Over recent decades, increased longevity has not been paralleled by extended healthspan, resulting in more years spent with multiple diseases in older age. As such, interventions to improve healthspan are urgently required. Zoledronate is a nitrogen containing bisphosphonate, which inhibits the farnesyl pyrophosphate synthase (FPPS) enzyme, central to the mevalonate pathway. It is already used clinically to prevent fractures in osteoporotic patients, who have been reported to derive unexpected and unexplained survival benefits. Using Drosophila as a model we determined the effects of Zoledronate on lifespan, parameters of healthspan (climbing ability and intestinal dysplasia) and the ability to confer resistance to oxidative stress using a combination of genetically manipulated Drosophila strains and Western blotting. Our study shows that Zoledronate extended lifespan, improved climbing activity and reduced intestinal epithelial dysplasia and permeability with age. Mechanistic studies showed that Zoledronate conferred resistance to oxidative stress and reduced accumulation of X-ray-induced DNA damage via inhibition of FPPS. Moreover, Zoledronate was associated with inhibition of pAKT in the mTOR pathway downstream of the mevalonate pathway and required dFOXO for its action, both molecules associated with increased longevity. Taken together, our work indicates that Zoledronate, a drug already widely used to prevent osteoporosis and dosed only once a year, modulates important mechanisms of ageing. Its repurposing holds great promise as a treatment to improve healthspan.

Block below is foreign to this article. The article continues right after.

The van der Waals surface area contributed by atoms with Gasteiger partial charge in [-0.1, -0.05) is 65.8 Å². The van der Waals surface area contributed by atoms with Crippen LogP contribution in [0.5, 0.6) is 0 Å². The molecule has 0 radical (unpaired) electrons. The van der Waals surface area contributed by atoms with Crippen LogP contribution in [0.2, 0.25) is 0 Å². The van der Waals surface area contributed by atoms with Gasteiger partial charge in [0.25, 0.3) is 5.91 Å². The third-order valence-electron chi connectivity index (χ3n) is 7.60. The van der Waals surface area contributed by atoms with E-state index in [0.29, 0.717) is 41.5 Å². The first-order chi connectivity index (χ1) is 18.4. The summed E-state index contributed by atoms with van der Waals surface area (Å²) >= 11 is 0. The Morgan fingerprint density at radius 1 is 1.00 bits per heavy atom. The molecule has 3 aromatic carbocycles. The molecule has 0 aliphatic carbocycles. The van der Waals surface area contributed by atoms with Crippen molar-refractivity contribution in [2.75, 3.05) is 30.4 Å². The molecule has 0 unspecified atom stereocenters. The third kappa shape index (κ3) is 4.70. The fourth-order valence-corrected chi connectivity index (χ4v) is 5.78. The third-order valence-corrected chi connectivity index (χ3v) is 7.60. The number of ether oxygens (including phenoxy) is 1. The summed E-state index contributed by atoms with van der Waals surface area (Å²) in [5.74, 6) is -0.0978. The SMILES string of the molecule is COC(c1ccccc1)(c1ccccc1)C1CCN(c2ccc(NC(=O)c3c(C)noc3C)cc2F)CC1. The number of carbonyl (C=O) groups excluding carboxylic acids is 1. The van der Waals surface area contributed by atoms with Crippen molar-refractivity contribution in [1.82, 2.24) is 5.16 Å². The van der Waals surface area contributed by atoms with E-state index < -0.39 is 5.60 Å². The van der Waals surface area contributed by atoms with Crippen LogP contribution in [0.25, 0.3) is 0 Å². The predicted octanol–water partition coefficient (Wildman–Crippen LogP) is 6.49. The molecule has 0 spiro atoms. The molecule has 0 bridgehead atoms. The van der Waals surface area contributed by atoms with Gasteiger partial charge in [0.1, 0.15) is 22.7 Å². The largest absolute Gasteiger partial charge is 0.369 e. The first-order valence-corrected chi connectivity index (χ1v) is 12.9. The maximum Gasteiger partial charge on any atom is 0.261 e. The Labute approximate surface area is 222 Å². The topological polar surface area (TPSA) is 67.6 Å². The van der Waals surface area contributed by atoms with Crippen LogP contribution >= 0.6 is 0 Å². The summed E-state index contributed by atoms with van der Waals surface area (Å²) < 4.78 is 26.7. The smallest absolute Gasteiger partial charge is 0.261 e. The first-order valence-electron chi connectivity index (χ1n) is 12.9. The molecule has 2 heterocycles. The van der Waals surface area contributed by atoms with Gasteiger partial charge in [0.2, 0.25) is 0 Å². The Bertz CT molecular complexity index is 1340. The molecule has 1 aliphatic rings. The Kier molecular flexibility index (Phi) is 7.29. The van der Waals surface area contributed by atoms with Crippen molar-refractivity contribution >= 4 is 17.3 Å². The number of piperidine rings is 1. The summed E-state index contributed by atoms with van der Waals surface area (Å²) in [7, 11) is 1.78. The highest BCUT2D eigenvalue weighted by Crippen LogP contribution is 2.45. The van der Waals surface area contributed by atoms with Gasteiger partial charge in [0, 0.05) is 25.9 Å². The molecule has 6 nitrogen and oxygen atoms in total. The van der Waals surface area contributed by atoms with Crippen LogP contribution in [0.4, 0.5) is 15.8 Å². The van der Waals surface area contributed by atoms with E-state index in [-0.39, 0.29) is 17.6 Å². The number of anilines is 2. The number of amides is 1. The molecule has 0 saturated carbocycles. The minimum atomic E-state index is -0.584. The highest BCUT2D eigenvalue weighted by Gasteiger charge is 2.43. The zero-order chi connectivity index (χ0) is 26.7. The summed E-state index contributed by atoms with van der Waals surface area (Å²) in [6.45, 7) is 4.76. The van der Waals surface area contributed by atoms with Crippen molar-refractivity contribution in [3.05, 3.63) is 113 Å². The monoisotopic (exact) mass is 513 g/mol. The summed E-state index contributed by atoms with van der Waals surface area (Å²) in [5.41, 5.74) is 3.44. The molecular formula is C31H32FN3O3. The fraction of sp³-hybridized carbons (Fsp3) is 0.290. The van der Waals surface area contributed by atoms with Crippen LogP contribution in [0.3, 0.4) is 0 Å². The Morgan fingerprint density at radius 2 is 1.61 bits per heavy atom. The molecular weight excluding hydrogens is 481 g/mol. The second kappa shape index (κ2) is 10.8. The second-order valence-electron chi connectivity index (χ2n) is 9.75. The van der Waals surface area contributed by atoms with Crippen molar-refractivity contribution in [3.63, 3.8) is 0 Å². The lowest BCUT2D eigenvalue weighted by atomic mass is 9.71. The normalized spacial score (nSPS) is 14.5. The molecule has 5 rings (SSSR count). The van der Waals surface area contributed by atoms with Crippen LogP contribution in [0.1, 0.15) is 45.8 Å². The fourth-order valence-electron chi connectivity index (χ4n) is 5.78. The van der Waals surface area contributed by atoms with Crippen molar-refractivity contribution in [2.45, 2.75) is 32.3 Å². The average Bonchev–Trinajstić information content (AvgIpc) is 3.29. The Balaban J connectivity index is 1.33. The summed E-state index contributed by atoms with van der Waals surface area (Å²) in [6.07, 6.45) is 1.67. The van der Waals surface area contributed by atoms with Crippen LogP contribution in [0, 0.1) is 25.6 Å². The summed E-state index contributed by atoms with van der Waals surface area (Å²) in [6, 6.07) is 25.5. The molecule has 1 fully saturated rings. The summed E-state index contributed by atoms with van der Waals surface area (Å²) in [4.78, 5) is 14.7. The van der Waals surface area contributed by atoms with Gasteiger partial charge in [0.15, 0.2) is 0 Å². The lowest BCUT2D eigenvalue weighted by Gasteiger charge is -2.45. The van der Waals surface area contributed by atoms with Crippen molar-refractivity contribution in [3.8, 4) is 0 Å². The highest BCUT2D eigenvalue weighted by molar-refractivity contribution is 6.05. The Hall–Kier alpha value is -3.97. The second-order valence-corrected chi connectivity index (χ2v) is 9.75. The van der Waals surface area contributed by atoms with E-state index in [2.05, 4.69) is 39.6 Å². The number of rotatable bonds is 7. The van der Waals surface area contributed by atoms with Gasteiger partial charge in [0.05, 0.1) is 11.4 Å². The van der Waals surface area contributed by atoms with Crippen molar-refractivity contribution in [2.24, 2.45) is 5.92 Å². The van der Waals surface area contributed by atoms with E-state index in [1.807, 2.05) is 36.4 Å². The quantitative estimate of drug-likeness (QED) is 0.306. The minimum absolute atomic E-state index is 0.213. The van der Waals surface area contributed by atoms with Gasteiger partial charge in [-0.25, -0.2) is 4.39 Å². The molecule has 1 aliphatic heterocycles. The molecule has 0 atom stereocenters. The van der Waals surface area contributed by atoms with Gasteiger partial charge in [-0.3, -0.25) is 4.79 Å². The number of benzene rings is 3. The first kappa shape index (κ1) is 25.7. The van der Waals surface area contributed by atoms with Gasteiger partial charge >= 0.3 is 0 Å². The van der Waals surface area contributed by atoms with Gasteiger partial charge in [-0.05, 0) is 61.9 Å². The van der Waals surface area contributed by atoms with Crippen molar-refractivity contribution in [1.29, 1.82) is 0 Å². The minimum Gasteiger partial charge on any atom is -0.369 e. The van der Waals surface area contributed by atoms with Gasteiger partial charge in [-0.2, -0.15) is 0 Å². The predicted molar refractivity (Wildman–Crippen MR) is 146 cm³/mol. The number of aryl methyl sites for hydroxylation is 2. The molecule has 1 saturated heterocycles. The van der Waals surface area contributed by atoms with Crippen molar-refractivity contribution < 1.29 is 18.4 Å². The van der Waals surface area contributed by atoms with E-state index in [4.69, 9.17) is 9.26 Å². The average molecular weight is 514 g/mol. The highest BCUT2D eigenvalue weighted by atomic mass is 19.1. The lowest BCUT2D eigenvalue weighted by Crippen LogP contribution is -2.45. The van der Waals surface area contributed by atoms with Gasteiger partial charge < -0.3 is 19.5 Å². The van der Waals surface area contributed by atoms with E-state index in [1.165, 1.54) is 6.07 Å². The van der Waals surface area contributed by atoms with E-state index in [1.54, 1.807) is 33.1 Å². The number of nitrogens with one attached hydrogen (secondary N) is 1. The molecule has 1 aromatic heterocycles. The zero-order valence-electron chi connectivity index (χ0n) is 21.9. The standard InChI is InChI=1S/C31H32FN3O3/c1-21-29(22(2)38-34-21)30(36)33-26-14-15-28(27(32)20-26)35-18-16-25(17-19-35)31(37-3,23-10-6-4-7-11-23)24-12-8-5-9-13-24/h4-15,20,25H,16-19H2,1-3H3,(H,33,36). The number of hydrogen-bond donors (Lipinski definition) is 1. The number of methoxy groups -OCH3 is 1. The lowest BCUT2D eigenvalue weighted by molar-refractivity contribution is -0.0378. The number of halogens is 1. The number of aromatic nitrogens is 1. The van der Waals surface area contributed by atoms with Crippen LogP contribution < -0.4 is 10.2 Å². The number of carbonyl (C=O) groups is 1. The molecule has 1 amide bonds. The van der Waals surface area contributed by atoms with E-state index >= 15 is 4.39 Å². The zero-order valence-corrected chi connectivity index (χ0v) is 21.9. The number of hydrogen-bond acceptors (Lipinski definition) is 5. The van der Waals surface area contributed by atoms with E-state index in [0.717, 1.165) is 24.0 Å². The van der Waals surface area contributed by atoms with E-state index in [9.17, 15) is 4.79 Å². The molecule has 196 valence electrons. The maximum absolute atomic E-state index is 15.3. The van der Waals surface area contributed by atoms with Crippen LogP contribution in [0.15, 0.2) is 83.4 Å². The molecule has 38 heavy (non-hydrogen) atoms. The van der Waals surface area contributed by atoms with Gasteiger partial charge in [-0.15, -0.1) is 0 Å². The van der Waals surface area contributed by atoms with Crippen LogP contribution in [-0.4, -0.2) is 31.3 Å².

|Journal||Journals of Gerontology: Series A|
|Early online date||17 Jun 2021|
|Publication status||E-pub ahead of print - 17 Jun 2021|
Bibliographical note© The Author(s) 2021. Published by Oxford University Press on behalf of The Gerontological Society of America. This is an Open Access article distributed under the terms of the Creative Commons Attribution License (http://creativecommons.org/licenses/by/4.0/), which permits unrestricted reuse, distribution, and reproduction in any medium, provided the original work is properly cited.
Funding: University of Sheffield PhD studentship award.
- DNA damage